But students aren’t the only mainstream business to walk through the parlor’s doors. Every day, Stingray sees clients from all walks of life. "You name it, we do it,” Vanderberg said. “From retired folks to lawyers, teachers, doctors, investment bankersâ€¦ we do it all. We’re located near the teamster area, so we have a lot of those."
It’s a large, clean, professional-looking shop on a main thoroughfare, a far cry from the stereotype of the shadowy, back-alley, have-to-know-somebody-who-knows-somebody-to-find-it tattoo parlor run by outlaw biker tattoo artists. Surely that parlor still exists somewhere, but parlors like Stingray have become the face of the body art industry.
The idea is to make everyone feel welcome, regardless of mainstream or counter-culture affiliation. "My job is to take care of you, make it look cool and send you away with a good experience and a smile on your face. My job’s not to judge what people get," Vanderberg said.
Not everyone likes this style. The research team writes, "’Old-school’ tattoo artists, as well as long-time collectors and enthusiasts, have expressed dismay and disgust at the emergence of such â€˜posers’ regarding them as late to the game and playing it casually." Perhaps the problem of body art and deviance among college students is a matter of respect. Are college students intruding on traditions that aren’t theirs to borrow?
Vanderberg doesn’t think the change is all bad. "I think that it used to be people who were on the edge that got tattooed, no one else did. But now it’s not like that. It’s fashion. It’s like Uggs or Doc Martins or anything else. Trends will change, and they’ll get different stuff, and keep our industry alive." The times they are a’changing.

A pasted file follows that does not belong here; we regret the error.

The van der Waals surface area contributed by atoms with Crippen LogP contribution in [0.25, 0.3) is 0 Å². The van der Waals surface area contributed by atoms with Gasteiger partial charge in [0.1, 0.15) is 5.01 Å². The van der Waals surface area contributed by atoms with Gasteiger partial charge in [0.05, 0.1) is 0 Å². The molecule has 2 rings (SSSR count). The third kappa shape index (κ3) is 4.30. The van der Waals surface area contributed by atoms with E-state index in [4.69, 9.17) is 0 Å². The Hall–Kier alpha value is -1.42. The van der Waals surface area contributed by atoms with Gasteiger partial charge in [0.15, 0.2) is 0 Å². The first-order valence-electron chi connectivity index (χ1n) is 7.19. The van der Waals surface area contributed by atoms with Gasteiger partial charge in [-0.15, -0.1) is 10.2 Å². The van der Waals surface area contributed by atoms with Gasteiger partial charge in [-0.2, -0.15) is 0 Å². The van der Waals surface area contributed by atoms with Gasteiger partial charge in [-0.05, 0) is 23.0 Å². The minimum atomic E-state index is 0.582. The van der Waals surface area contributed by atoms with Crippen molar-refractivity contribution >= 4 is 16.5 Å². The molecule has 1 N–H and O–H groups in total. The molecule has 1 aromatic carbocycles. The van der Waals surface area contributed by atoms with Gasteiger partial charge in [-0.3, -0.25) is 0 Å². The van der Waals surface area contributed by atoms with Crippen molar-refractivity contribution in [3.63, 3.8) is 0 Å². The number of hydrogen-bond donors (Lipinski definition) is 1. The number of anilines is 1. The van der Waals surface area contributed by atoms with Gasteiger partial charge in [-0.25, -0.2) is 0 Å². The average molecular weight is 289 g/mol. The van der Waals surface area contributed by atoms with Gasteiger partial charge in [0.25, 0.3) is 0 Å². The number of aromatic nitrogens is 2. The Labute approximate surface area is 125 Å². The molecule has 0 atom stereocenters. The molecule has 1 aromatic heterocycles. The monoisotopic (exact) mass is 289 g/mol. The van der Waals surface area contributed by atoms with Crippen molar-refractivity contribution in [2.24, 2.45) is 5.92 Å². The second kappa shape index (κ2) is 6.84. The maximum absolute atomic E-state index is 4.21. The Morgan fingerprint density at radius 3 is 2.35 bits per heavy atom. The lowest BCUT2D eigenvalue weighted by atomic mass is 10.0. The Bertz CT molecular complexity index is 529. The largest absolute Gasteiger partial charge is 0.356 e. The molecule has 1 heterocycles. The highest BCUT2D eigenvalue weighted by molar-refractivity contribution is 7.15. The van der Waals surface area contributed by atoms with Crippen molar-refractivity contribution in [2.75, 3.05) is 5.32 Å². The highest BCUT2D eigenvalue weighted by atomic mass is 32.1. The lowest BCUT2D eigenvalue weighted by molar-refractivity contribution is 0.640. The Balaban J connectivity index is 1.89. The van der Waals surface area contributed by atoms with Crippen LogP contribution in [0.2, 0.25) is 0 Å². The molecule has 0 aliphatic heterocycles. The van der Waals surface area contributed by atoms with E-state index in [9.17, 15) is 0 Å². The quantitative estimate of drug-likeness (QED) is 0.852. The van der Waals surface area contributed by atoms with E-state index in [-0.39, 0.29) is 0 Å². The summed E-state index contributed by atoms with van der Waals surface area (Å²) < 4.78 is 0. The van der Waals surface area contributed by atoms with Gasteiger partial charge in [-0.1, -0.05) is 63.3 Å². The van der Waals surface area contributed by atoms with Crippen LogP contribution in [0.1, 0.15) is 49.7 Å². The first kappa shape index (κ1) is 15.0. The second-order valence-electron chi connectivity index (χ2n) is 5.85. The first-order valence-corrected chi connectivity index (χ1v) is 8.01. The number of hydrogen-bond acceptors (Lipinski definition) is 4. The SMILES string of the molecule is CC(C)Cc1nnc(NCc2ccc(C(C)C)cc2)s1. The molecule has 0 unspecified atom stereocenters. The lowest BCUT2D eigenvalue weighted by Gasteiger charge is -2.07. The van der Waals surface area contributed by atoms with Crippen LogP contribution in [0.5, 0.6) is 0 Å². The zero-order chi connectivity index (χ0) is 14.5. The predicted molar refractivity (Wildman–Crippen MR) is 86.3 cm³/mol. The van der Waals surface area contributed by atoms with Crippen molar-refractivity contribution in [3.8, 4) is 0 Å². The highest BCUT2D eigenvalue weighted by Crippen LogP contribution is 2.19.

Whether or not body art is a symbol of deviancy in college students, it still might be perceived that way. "I’ve had situations where if you had tattoos on your hands and a cop pulled you over, you were a scumbag and you’re getting a ticket. That’s like saying anyone who’s black likes watermelon, or anyone who’s Middle Eastern is a terrorist," Vanderberg said. "I don’t think it’s right to judge anyone for the color of their skin. It’s that little 1/16 of an inch that makes us all so different, tattoo or not."
Biker gangs, bad boys and rock stars used to be synonymous with tattoos. These days however, skin art is definitely becoming more mainstream with each passing month. With body art becoming the norm, and tattooed college students experimenting with social deviancy, where is there room for counter-culture symbolism? When a tattoo and multiple piercings is no longer a symbol of radical individualism, what will radical individuals do to set themselves apart?
"Body art, deviance, and American college students" sheds light on a curious trend among America’s college students, but asks more questions than it answers about the new meaning of body art and deviancy.